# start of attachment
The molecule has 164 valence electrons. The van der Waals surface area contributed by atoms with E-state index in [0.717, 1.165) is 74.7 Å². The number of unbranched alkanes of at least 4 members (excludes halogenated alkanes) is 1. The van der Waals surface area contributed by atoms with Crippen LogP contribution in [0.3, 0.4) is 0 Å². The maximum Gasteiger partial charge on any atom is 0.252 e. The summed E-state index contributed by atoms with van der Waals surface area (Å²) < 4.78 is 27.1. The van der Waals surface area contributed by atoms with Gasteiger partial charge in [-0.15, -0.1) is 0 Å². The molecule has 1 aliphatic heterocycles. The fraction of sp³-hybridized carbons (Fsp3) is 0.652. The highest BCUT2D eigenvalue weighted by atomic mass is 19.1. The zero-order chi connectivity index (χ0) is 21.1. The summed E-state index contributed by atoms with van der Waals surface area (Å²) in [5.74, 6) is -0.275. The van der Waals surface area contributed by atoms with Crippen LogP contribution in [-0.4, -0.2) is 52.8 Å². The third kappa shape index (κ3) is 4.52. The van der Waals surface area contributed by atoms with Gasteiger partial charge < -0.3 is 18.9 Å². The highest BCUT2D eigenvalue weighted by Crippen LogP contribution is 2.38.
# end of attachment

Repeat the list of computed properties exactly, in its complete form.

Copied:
The molecule has 164 valence electrons. The van der Waals surface area contributed by atoms with E-state index in [0.717, 1.165) is 74.7 Å². The number of unbranched alkanes of at least 4 members (excludes halogenated alkanes) is 1. The van der Waals surface area contributed by atoms with Crippen LogP contribution in [0.3, 0.4) is 0 Å². The maximum Gasteiger partial charge on any atom is 0.252 e. The summed E-state index contributed by atoms with van der Waals surface area (Å²) < 4.78 is 27.1. The van der Waals surface area contributed by atoms with Gasteiger partial charge in [-0.15, -0.1) is 0 Å². The molecule has 1 aliphatic heterocycles. The fraction of sp³-hybridized carbons (Fsp3) is 0.652. The highest BCUT2D eigenvalue weighted by atomic mass is 19.1. The zero-order chi connectivity index (χ0) is 21.1. The summed E-state index contributed by atoms with van der Waals surface area (Å²) in [5.74, 6) is -0.275. The van der Waals surface area contributed by atoms with Crippen LogP contribution in [-0.4, -0.2) is 52.8 Å². The third kappa shape index (κ3) is 4.52. The van der Waals surface area contributed by atoms with Gasteiger partial charge < -0.3 is 18.9 Å². The highest BCUT2D eigenvalue weighted by Crippen LogP contribution is 2.38.